As far as the prominence of organised crime/corporate rule stuff goes, that's a basic axiom of the setting - you get the same forces predominating wherever you go in the world of Shadowrun, and Hong Kong is presented as being no exception. As such, local organised crime is given the appropriate local aesthetic and features without Hong Kong being presented as being any more vulnerable to organised crime than Seattle or Berlin (both of which are namedropped as being their own distinct flavour of hellhole), and of course the megacorps are ubiquitous transnational concerns so it makes sense that you get the same corps showing up here as in the rest of the world.

In terms of gameplay it's much the same as the previous games, with a fair amount of imagination and variety involved in the sort of skirmishes you get into. The most obvious change is in hacking, where rather than tackling ICE in the VR matrix essentially always being like a fight in meatspace, there's more opportunity to use good timing to avoid fights, and hacking some components involves fun puzzle minigames which make it feel a bit more like hacking a system.

As is often the case in CRPGs, exploration and talking to people are often rewarded - in particular, you have an opportunity to get leverage over the final boss if you talk to the right people and learn about the right bits of folklore. As in the previous games, the epilogue text is suitably mutable based on your choices and which optional quests you get, so you feel like your choices meant something. The game is also just the right length, more or less - there's enough meat in there, especially when it comes to side missions, to make it a satisfying experience without the plot becoming so padded out as to become onerous.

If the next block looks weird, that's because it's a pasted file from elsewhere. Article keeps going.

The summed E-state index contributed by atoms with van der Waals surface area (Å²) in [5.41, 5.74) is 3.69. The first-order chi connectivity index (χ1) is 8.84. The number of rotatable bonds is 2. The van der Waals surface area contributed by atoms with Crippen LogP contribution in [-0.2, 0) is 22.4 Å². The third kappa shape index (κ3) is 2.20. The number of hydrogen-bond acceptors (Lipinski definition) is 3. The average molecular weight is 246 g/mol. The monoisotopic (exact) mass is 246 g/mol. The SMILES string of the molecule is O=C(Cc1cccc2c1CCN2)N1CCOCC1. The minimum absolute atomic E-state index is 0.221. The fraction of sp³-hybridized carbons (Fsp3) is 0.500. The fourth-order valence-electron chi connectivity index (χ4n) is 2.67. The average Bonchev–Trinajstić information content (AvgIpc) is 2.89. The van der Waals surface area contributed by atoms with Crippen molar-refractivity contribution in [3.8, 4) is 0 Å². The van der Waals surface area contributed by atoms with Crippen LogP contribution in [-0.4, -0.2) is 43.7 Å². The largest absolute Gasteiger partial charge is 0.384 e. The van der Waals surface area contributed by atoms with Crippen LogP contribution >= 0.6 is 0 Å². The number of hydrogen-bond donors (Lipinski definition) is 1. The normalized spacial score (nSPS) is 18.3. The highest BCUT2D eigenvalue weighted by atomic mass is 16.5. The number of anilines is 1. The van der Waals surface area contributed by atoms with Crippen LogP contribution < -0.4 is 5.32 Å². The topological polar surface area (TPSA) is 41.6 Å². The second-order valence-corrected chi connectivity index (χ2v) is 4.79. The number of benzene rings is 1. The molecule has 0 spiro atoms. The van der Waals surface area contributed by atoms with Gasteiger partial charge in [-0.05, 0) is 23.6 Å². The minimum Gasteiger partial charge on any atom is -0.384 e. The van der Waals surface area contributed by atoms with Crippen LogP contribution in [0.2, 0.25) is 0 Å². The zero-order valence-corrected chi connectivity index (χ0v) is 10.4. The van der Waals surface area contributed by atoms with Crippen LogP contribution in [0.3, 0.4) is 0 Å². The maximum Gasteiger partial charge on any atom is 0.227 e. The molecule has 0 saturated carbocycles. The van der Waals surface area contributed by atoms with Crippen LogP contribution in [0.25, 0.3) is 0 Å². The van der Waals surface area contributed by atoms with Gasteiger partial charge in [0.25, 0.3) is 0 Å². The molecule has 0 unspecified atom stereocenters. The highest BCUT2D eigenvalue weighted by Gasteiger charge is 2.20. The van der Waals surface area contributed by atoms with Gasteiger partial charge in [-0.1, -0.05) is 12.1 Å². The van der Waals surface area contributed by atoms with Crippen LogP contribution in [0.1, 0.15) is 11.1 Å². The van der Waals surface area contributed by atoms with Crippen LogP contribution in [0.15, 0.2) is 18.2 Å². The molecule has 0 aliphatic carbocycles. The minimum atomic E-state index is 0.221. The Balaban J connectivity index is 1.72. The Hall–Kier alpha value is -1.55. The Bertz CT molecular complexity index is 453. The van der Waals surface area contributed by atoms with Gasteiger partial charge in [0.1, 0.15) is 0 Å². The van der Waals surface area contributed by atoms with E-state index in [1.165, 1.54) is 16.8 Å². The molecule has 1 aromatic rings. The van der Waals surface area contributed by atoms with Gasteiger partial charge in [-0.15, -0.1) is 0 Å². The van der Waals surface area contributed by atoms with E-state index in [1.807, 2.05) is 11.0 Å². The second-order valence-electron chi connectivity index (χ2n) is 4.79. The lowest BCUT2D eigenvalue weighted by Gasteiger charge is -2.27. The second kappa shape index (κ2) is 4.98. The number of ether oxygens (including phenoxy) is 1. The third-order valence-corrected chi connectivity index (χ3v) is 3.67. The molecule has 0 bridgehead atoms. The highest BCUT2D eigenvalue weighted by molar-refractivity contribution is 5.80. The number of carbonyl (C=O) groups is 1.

Between that and the provision of a brace of new resources for creating homebrew levels, and you have the best game in the series yet. It doesn't do anything radically different; it just does what the Shadowrun Returns line has done all along, only better. Plus, as in Dragonfall, irritating canon NPCs are mostly absent.

Shadows of Hong Kong


This is a short bonus campaign unlocked as a Kickstarter stretch goal. Following on from the main campaign, it allows you to tie up a couple of loose ends through a handy plot contrivance: a secret investigative unit within the police has captured your group, and strongarmed you into helping them take down the corrupt cop in charge of the ambush at the start of the main campaign, giving you a chance at payback and an opportunity to restore the SINs of you and Duncan. Kindly Cheng is happy for you to go along with the revenge angle, but has her own agenda - one which, if you follow it, will leave you running the shadows forever.

This is quite a short mini-campaign - if you ignore the brace of side-missions you could burn through it in a day - though it does at least offer some interesting challenges for highly experienced Shadowrunners. This is the main draw, really; the writing is a bit sparser and less deep and rich than the main campaign, and the closure offered is mostly closure of a nature I didn't feel like I needed - though if you roleplayed differently in the main campaign and played your character as someone who desperately wanted their life back, you might appreciate the chance to do that here. Though my feelings on playing a character in a game who really doesn't want to engage with the signature activity of said game are well known by this point.

Higher, Lower, Just Right or Just Wrong?


I’d say Just Right, to be honest - I didn’t particularly feel the need to get any tie-in novels or tabletop RPG PDFs added to my reward, so I didn’t go any higher than the $15 tier.

Would Back Again?


If Harebrained are going to do more Shadowrun videogames, they can count on me and my wallet showing up.
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Comments (go to latest)
Robinson L at 20:30 on 2017-06-30
Never played Shadowrun, and unless I get infinite time at some point, I probably never will, but I enjoyed that article as usual. A couple miscellaneous points:

(a white swathe of women are involved at all tiers of society and all stages of the plot)

This typo had me very confused for a minute.

I can't really say whether the depictions there are egregiously wrong, but they are at least not wrong in such a blatant way that I could point at them and say “Hey, that isn't right.”

I need to file this description away for future use.